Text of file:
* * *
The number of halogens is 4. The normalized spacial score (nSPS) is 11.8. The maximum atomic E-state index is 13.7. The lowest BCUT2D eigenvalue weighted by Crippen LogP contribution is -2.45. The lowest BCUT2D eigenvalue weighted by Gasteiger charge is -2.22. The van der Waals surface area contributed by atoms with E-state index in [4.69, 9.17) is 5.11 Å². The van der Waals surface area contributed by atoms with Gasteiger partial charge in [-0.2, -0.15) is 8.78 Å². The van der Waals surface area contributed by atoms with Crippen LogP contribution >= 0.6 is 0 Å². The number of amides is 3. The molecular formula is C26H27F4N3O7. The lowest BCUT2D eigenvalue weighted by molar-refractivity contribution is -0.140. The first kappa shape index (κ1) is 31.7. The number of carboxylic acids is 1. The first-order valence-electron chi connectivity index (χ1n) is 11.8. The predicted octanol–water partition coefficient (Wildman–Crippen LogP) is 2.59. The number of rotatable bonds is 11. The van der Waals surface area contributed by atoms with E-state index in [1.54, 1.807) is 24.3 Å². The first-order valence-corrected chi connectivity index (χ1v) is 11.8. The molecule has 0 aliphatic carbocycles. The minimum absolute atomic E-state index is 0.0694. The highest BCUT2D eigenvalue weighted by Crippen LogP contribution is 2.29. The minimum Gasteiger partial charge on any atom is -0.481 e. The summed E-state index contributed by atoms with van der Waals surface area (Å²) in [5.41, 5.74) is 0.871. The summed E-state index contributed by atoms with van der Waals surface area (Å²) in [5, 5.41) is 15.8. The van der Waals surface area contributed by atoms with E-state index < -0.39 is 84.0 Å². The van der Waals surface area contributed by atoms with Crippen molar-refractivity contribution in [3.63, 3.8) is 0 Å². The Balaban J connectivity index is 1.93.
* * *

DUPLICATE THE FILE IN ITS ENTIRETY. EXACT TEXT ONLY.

The number of halogens is 4. The normalized spacial score (nSPS) is 11.8. The maximum atomic E-state index is 13.7. The lowest BCUT2D eigenvalue weighted by Crippen LogP contribution is -2.45. The lowest BCUT2D eigenvalue weighted by Gasteiger charge is -2.22. The van der Waals surface area contributed by atoms with E-state index in [4.69, 9.17) is 5.11 Å². The van der Waals surface area contributed by atoms with Gasteiger partial charge in [-0.2, -0.15) is 8.78 Å². The van der Waals surface area contributed by atoms with Crippen LogP contribution >= 0.6 is 0 Å². The number of amides is 3. The molecular formula is C26H27F4N3O7. The lowest BCUT2D eigenvalue weighted by molar-refractivity contribution is -0.140. The first kappa shape index (κ1) is 31.7. The number of carboxylic acids is 1. The first-order valence-electron chi connectivity index (χ1n) is 11.8. The predicted octanol–water partition coefficient (Wildman–Crippen LogP) is 2.59. The number of rotatable bonds is 11. The van der Waals surface area contributed by atoms with E-state index in [1.54, 1.807) is 24.3 Å². The first-order valence-corrected chi connectivity index (χ1v) is 11.8. The molecule has 0 aliphatic carbocycles. The minimum absolute atomic E-state index is 0.0694. The highest BCUT2D eigenvalue weighted by Crippen LogP contribution is 2.29. The minimum Gasteiger partial charge on any atom is -0.481 e. The summed E-state index contributed by atoms with van der Waals surface area (Å²) in [5.41, 5.74) is 0.871. The summed E-state index contributed by atoms with van der Waals surface area (Å²) in [5, 5.41) is 15.8. The van der Waals surface area contributed by atoms with E-state index < -0.39 is 84.0 Å². The van der Waals surface area contributed by atoms with Crippen molar-refractivity contribution in [3.63, 3.8) is 0 Å². The Balaban J connectivity index is 1.93.